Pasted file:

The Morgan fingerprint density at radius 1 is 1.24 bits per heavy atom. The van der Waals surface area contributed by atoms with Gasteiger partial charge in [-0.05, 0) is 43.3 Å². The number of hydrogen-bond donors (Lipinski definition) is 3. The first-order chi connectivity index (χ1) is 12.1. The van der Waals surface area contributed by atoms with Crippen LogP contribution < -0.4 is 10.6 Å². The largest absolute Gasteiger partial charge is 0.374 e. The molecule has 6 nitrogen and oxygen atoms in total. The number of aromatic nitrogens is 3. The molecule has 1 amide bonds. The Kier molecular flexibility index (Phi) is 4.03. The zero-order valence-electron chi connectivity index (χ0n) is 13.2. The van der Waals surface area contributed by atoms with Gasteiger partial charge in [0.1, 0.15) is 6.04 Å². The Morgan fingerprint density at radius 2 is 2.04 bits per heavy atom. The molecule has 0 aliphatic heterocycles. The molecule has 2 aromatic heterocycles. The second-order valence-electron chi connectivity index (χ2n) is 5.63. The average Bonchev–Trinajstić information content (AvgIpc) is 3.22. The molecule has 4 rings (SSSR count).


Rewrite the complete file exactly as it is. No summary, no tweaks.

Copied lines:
The Morgan fingerprint density at radius 1 is 1.24 bits per heavy atom. The van der Waals surface area contributed by atoms with Gasteiger partial charge in [-0.05, 0) is 43.3 Å². The number of hydrogen-bond donors (Lipinski definition) is 3. The first-order chi connectivity index (χ1) is 12.1. The van der Waals surface area contributed by atoms with Crippen LogP contribution < -0.4 is 10.6 Å². The largest absolute Gasteiger partial charge is 0.374 e. The molecule has 6 nitrogen and oxygen atoms in total. The number of aromatic nitrogens is 3. The molecule has 1 amide bonds. The Kier molecular flexibility index (Phi) is 4.03. The zero-order valence-electron chi connectivity index (χ0n) is 13.2. The van der Waals surface area contributed by atoms with Gasteiger partial charge in [0.1, 0.15) is 6.04 Å². The Morgan fingerprint density at radius 2 is 2.04 bits per heavy atom. The molecule has 0 aliphatic heterocycles. The molecule has 2 aromatic heterocycles. The second-order valence-electron chi connectivity index (χ2n) is 5.63. The average Bonchev–Trinajstić information content (AvgIpc) is 3.22. The molecule has 4 rings (SSSR count).